Chagas Disease

Earn CME/CE in your profession:

Continuing Education Activity

Chagas disease (American trypanosomiasis) is a zoonotic disease caused by the parasite Trypanosoma cruzi. This is a vector-borne illness spread by the triatomine bug. This activity describes the evaluation and management of Chagas disease and reviews the role of the interprofessional team in improving care for patients with this condition.


  • Identify the triatomine bug as a vector in the etiology of Chagas disease.
  • Describe the histopathology in the acute and chronic phases of Chagas disease.
  • Review the use of nifurtimox and benznidazole in the treatment of Chagas disease.
  • Summarize the importance of collaboration and communication among the interprofessional team to educate the patients on the methods used to prevent Chagas disease.


American Trypanosomiasis, also known as Chagas disease, is a potentially life-threatening zoonotic illness caused by the parasite Trypanosoma cruzi. The disease is most commonly seen in Central and South America, Trinidad, and the southern United States. However, it is less common outside of rural areas where vectors are commonly found in rustic housing. The vector-borne disease is transmitted through vertical transmission between mother and fetus or via contact with contaminated feces/urine of the reduviid bug (triatomine bug, kissing bug) and hence serves as the intermediate host for the parasite. Other modes of transmission include transfusion of blood products, transplant of the infected organ, or by consumption of infected food or drinks. Major complications of this disease includes cardiomegaly, gastrointestinal disease, and in some case peripheral neuropathy.[1]


Chagas disease is a vector-borne disease commonly transmitted through contact with contaminated feces/urine of the reduviid bug, also known as the kissing bug or triatomine bug. It is this insect which in turn carries the causative agent, the parasite Trypanosoma cruzi. Currently, there are 11 different species of the triatomine bug. The most common species in the southern United States are Triatoma sanguisuga and Triatoma gerstaeckeri. The main vectors for Mexico, Central, and South America are Rhodnius prolixus and Triatoma dimidiata. Both sexes of reduviid bug take its blood meal at night, but female bugs must take blood meals to lay their eggs. As it takes the meal or even after the meal, they defecate and expels parasites in the feces/urine near mucous membranes, commonly the mouth or eyes. The parasite then enters through the mucous membrane, or through an open bite wound. Feces of infected reduviid bugs carry the largest number of the infectious trypomastigote form.[2]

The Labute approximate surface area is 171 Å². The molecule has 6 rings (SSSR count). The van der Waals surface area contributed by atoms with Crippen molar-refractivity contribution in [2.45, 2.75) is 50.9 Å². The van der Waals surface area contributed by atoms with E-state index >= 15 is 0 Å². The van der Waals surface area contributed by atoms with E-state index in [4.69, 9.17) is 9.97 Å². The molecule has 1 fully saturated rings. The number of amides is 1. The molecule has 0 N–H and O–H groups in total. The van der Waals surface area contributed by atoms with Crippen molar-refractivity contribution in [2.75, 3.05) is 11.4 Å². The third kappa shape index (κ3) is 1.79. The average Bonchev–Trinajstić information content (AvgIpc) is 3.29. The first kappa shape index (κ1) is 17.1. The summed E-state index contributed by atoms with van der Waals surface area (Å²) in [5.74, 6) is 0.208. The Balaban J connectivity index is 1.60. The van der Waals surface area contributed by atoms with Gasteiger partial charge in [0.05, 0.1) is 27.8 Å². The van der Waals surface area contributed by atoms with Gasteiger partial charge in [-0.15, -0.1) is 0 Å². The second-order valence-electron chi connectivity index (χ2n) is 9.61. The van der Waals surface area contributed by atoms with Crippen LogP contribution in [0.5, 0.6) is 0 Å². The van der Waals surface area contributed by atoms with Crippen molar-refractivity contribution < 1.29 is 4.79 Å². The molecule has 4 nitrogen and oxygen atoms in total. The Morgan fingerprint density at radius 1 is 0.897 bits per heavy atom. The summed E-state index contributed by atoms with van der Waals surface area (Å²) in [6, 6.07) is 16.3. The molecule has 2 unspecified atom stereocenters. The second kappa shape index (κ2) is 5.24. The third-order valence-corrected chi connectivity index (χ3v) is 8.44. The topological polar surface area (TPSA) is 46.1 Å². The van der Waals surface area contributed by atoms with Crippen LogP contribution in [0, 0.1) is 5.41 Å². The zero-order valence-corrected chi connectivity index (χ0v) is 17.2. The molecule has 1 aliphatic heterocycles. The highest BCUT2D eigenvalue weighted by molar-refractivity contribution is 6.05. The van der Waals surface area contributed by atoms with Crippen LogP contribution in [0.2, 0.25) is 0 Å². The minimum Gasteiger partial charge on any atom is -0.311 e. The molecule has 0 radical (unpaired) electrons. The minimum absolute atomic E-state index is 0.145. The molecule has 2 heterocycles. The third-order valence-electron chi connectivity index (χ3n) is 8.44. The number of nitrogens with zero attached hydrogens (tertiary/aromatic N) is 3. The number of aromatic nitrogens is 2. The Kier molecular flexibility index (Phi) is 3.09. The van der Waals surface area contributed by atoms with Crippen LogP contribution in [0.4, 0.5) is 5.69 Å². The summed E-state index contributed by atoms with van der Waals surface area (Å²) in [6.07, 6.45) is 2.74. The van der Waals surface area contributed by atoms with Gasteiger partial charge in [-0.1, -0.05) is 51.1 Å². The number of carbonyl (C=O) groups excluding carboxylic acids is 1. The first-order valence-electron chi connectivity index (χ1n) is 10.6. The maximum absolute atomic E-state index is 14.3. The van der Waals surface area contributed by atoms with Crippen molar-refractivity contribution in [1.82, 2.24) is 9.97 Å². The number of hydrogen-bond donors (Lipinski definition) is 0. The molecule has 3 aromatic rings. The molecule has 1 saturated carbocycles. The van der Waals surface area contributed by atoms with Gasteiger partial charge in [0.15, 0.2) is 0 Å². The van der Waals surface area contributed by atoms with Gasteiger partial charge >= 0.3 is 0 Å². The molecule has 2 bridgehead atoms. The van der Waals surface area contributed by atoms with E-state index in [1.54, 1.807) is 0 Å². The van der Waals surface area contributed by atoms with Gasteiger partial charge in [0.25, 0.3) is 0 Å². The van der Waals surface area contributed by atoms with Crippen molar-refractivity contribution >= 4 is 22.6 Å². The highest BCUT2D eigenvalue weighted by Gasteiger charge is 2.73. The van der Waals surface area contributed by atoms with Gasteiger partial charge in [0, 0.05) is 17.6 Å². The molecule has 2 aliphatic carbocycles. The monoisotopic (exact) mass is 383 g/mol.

Other mode transmissions include:

  • Vertical transmission from mother to fetus leading to congenital Chaga's disease
  • Organ transplantation
  • Transfusion of blood and blood products


Chaga's is endemic in Latin America, from the southern United States to northern Argentina and Chile[3]. However, the distribution of the disease is changing due to the relocation of individuals from the endemic countries. Domestic and wild mammals are a common host for this parasite. The major route of transmission occurs through infected reduviid bugs, which can be found in cracks indoors or the roofs of substandard housing made from mud, straw or palm thatch. Outdoor locations include animal nests. Other modes of transmission include blood transfusion (before 2007), vertical transmission from mother to child, laboratory transmission, and organ transplant from infected patients. Children are most commonly affected, followed by women, then men.


After the parasite enters through an open wound or mucous membrane, the infectious trypomastigote is found in the bloodstream plasma. The amastigote stage of the parasites is found inside pseudocysts located in muscle or nerve cells. There is a predilection for the myocardium or myenteric plexus of the gastrointestinal tract, where it replicates by binary fission. There are three phases of the disease: acute, indeterminate and chronic. In acute infection, symptoms can occur immediately following infection and can last approximately 2 months. Chronic infections can last for years.


T. cruzi, in its leishmanial form, enters macrophages through phagocytosis and initially lack flagella. Then it multiplies in the cytoplasm. As it transverses the gastrointestinal tract, it becomes flagellated in the midgut. Finally, it becomes the infective form in the hindgut. Leishmanial forms can be seen on fixed macrophages with aspiration from spleen, lymph node, bone marrow, or liver. Leishmanial forms can also be seen in rows or cyst-like dilation within the myocardial fiber.